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Maharashtra Court Upholds Woman's Reproductive Rights, Allows Her To Have Child From Estranged Husband

By Lawstreet News Network      Jun 25, 2019      0 Comments
>Maharashtra Court Upholds Woman's Reproductive Rights, Allows Her To Have Child From Estranged Husband

A Family Court in Maharashtra's Nanded city has ordered a couple, going through a divorce, to seek consultation from an assisted reproductive technology (ART) expert after the woman insisted she wants to have a second baby with the man.

In this case, the man had filed for divorce in 2017 citing cruelty by his wife. The court, meanwhile, has upheld the woman's reproductive rights, while adding that the husband's consent is necessary for ART.

As per a report in The Times of India, the woman has pleaded in the court to conceive another child with her estranged man either through the restoration of conjugal relations or in-vitro fertilisation (IVF) before her biological clock ticks away. The couple already has a minor child.

The woman had approached the family court in Nanded for restitution of the marriage. The woman argued she wants to have a sibling for her child to take care of her in old age.

On the other hand, the learned counsel appearing for the husband argued before the court that the man does not want to have any more children with the woman by any means and that no spouse can be compelled to have conjugal relations directly or indirectly.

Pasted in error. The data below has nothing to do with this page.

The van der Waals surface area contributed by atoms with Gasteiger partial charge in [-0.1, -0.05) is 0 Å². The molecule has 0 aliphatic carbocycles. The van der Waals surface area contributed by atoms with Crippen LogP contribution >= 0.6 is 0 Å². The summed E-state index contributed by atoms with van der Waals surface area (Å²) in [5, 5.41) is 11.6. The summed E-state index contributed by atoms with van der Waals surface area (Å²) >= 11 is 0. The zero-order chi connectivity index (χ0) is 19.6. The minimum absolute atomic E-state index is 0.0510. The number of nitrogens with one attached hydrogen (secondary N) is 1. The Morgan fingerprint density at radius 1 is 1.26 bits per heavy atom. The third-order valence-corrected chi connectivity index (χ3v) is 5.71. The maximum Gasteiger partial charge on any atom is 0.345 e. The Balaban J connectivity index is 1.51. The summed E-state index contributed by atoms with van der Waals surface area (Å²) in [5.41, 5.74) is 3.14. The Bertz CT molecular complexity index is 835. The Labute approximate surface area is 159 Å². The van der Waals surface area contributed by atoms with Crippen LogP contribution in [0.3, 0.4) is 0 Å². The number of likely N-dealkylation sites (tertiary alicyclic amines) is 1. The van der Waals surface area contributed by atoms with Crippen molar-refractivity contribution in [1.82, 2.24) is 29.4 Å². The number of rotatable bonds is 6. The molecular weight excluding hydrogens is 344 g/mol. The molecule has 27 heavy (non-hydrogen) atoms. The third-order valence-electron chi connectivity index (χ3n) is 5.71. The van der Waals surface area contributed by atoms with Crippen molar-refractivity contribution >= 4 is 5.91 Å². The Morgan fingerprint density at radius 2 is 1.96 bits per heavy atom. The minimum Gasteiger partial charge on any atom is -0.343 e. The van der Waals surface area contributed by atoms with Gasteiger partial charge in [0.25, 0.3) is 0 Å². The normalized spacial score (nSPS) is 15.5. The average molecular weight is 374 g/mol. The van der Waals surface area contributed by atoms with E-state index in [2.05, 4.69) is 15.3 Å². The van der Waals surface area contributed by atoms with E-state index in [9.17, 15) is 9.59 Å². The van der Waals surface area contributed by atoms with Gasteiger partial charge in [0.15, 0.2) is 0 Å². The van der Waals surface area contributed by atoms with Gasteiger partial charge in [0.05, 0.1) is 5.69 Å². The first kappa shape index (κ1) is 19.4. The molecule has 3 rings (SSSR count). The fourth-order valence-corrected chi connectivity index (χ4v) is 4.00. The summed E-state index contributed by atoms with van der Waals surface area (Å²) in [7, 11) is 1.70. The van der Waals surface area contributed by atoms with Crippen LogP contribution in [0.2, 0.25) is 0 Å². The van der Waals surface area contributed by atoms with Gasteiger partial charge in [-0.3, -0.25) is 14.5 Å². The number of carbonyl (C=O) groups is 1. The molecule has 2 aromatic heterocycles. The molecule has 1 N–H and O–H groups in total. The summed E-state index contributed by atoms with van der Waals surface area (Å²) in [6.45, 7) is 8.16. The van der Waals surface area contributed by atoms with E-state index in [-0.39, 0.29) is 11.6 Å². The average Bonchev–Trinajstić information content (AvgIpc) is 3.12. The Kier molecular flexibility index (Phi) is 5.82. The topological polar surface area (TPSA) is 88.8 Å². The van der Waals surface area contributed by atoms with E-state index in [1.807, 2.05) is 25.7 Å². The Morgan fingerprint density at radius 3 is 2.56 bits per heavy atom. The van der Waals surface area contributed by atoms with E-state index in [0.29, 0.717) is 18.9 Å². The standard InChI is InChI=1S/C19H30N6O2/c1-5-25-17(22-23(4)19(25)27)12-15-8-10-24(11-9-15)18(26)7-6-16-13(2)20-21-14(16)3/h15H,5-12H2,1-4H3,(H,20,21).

The counsel also opposed the plea citing social norms.

However, on hearing both the parties, the Family Court judge Justice Swati Chauhan termed the woman's wish for another child as a legitimate, eugenic choice of hers.

Meanwhile, Justice Chauhan also asked the doctor to submit a confidential report about the success of the procedure in the couple's case.

The court cited international conventions including the United Nations International Conference on Population and Development in upholding rights of women in making sexual and reproductive choices.

The court said it can only uphold the woman's right to reproduce and exercise it, but the law has its limitations.

The court also clarified that ordering ART procedure is neither breach of any law or written or unwritten social norms. The judge also sided with the woman arguing that the woman is ready to bear the responsibility of the proposed kid.

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